for tho defense, but 1 ask tho court
that my colleague nnd mysolf bo al
lowed to nddress tho Jury."
Permission was granted by tho court
and Judge Titus began his address nt
"Gentlemen of tho Jury," ho began,
"a calamity has fallen upon this na
tion through tho act of this man, but
tho question Is whethor his act was
tho act of an lnsnno man. If an In
sano man It Is not murder and ho
Bhould bo acquitted of thnt charge. Ho
would then, of course, bo transferred to
"Much discussion has occurred in
our midst and has heon called to my
attention bb to tho propriety of any
defenso being Interposed In this case.
Many letters have been received by mo
since I wns nsslgncd with my assoclato
to defend this man, questioning tho
proprloty of a defenso being attempt
ed. You, gentlemen, know, porhups,
how Judgo Titus and mysolf came In
to this caso. Tho position was not
sought by us, but wo nppcar hero In
performanco of a duty which wo
thought devolved upon us, notwith
standing it was an exceedingly dis
"Gentlemen, when they become
members of tho legal profession be
come members of tho court. Thoy are
compcllcd.lf asslgncd.to defend n. crim
inal, or rnthcr tho ono who Is charged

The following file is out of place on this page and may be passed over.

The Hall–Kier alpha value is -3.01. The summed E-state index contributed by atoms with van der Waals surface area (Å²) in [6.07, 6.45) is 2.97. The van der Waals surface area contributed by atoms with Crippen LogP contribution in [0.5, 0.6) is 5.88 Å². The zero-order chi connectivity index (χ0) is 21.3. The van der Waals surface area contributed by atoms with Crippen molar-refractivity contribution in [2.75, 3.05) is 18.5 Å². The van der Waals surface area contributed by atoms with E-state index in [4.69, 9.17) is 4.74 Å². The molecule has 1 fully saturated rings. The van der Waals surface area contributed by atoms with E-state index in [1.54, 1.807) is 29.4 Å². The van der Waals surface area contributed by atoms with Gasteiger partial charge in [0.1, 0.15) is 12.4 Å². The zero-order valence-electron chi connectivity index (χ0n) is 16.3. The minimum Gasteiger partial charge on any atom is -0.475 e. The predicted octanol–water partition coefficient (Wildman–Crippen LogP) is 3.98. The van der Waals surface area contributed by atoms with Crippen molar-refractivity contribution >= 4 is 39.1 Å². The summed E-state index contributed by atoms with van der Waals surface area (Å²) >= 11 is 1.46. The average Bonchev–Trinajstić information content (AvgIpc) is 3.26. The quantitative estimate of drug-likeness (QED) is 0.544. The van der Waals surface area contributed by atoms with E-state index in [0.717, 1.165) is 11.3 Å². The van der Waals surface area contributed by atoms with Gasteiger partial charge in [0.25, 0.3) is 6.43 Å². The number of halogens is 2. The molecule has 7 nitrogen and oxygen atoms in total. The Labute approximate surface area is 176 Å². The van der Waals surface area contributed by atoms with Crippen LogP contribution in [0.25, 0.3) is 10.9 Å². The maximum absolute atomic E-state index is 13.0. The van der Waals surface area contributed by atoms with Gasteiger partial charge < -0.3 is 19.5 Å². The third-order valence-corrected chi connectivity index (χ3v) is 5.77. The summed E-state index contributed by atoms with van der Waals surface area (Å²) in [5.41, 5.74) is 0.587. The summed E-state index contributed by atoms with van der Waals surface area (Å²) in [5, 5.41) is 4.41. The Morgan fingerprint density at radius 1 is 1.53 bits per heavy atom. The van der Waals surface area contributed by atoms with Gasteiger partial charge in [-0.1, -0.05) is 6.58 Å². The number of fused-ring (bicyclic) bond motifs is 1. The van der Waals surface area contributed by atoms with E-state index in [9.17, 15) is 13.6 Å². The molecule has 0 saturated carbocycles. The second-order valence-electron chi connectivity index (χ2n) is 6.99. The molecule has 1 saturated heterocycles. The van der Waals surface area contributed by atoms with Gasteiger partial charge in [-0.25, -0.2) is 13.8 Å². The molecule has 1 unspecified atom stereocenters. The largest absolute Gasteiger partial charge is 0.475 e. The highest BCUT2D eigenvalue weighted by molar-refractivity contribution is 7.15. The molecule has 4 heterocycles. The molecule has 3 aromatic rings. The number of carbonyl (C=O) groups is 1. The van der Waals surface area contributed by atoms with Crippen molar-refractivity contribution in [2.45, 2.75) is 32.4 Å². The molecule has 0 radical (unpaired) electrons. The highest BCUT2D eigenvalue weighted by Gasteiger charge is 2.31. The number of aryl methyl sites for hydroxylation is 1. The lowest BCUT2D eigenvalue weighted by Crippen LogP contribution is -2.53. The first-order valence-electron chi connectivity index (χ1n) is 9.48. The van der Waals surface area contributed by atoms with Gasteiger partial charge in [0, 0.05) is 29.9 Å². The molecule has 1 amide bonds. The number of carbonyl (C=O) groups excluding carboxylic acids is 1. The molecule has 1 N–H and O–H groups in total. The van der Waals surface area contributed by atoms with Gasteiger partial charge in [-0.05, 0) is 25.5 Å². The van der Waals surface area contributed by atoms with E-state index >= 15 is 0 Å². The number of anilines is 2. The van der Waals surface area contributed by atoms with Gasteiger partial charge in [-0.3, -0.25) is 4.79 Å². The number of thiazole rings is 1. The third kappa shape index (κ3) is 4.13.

with a crime. They are compelled to
respond and accept tho duty unless
they can present somo reasonable ex
cuse, and If they refusa to perform
that duty they nro guilty of a mis
demeanor nnd arc liable to punishment
by tho court.
"There nro In our country individu
als, not, I hope, In very largo numborB,
but wo know they nro scattered all
over tho country, who think In a caBO
like this or even In charges of much
less degree that It is entirely proper
that tho enso should bo disposed of by
lynch or mob law. Wo can hardly
tako up a papor without wo learn that
In somo part of this free and inde
pendent country somo man has been
murdered on tho suspicion or bollpf
that ho, was guilty of somo crime. This
Btnto of things docs not oxlst in our
community, but It does in some parts'
of our state, as every intelligent man
"Gentlemen of tho Jury, while I be
lieve firmly in that, I do not believo
It creates n dnnger to this court equal
to tho belief, becoming so common,
thnt men who nro charged wltn crime
shall not bo permitted to go through
tho form of n trial in a court of jus
tice, but that lynch law shnll tako tho
place of tho cnlm and dignified ad
ministration of tho law In our courts
of Justice When that doctrine be
comes sufficiently prevalent In this
country, If it ever does, our institu
tions will bo set aside and overthrown.
Trial nn Objtct Lesson.
"This trial hero Is a great object Icb
Hon to tho world. Hero Is a caso whero
a man has stricken down tho boloved
President of thltv country in broad day
light, In tho presonco of thousands of
spectators. If thoro was ever a caso
that would excite tho anger, tho wrath
of tliouo who saw it, this wus ono, and
yet, under tho advlco of tho President,
'Let no man hurt him,' he was takon,
confined in our prison, indicted, put
upon trial hero, and tho caso is soon
to bo submitted to you, as to whether
ho is guilty of tho crime charged
against him. That, gentlemen, speaks
volumes In favor of the ordorly con
duct of tho people of tho city of Buf
falo. "Hero was a man occupying nn ex
alted position, a man of Irreproacha
ble character; ho was a man who had